Temporary Protective Orders (TPOS) In Georgia

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Temporary Protective Orders (TPOs) in Georgia

Family Violence and Stalking Trend

The Georgia Commission on Family Violence recently (2017) released fact sheet on domestic violence statistics and trends reported the following:

  • Law enforcement officers responded to 65,487? family violence incidents in Georgia in 2015.
  • There were 24,710? protective and stalking orders issued in Georgia in 2015.
  • 1 in 4 women ?and 1 in 7 men? have experienced severe physical violence by an intimate partner in their lifetime.
  • 1 in 7 women? and 1 in 18 men? have been stalked by an intimate partner during their lifetime to the point in which they felt very fearful that they or someone close to them would be harmed or killed.

Basis of Georgia Temporary Protective Order

In Georgia, persons who believe that they are in imminent danger as a result of family violence or stalking can ask the court for orders directing the offenders to keep their distance and avoid contact with them. These court orders are called Temporary Protective Orders or TPOs.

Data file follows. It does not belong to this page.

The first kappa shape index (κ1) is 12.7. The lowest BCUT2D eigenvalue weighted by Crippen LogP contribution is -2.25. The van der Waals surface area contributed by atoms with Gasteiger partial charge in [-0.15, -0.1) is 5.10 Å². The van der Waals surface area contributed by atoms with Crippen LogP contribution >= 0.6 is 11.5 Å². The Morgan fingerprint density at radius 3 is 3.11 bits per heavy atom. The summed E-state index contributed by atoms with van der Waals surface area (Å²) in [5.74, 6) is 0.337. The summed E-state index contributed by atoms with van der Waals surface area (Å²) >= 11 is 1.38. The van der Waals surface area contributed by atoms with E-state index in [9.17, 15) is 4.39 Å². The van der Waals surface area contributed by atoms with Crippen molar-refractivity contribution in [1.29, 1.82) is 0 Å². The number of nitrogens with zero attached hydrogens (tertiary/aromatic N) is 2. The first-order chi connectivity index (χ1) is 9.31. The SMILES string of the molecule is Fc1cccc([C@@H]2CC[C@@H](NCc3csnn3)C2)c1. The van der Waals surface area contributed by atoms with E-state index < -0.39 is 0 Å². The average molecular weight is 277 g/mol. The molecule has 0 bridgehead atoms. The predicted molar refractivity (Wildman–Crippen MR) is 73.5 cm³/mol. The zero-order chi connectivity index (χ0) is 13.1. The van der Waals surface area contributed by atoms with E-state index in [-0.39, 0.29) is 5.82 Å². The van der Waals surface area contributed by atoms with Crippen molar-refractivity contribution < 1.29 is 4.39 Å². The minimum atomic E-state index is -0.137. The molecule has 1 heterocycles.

The most common instances where TPOs are issued are in cases of family violence and stalking.

Family violence involves any felony act, assault, battery, unlawful restraint, property damage, and trespass between any of the following, past or present spouses, persons who are parents of the same child, parents and children, stepparents and stepchildren, foster parents and foster children, or other persons living or formerly living in the same household.

Stalking involves acts of directly or indirectly following, placing under surveillance, or contacting another person without his or her consent for the purpose of harassment and intimidation.

TPOs are very effective tools to protect the safety of the petitioners or their family who feel threatened by the violent acts of offenders. Sometimes, however, TPOs are used by petitioners for ill-motivated purpose. For example, petitioners might ask the court for TPOs to get sole custody of minor children in divorce cases.

How Are Temporary Protective Orders Acquired

Anyone who fears imminent acts of family violence or stalking can go to the Superior Court where the offender resides and file a petition for protective order. If the offender’s residence in unknown, the petition can be filed in the court where any acts of violence or stalking occurred in the past.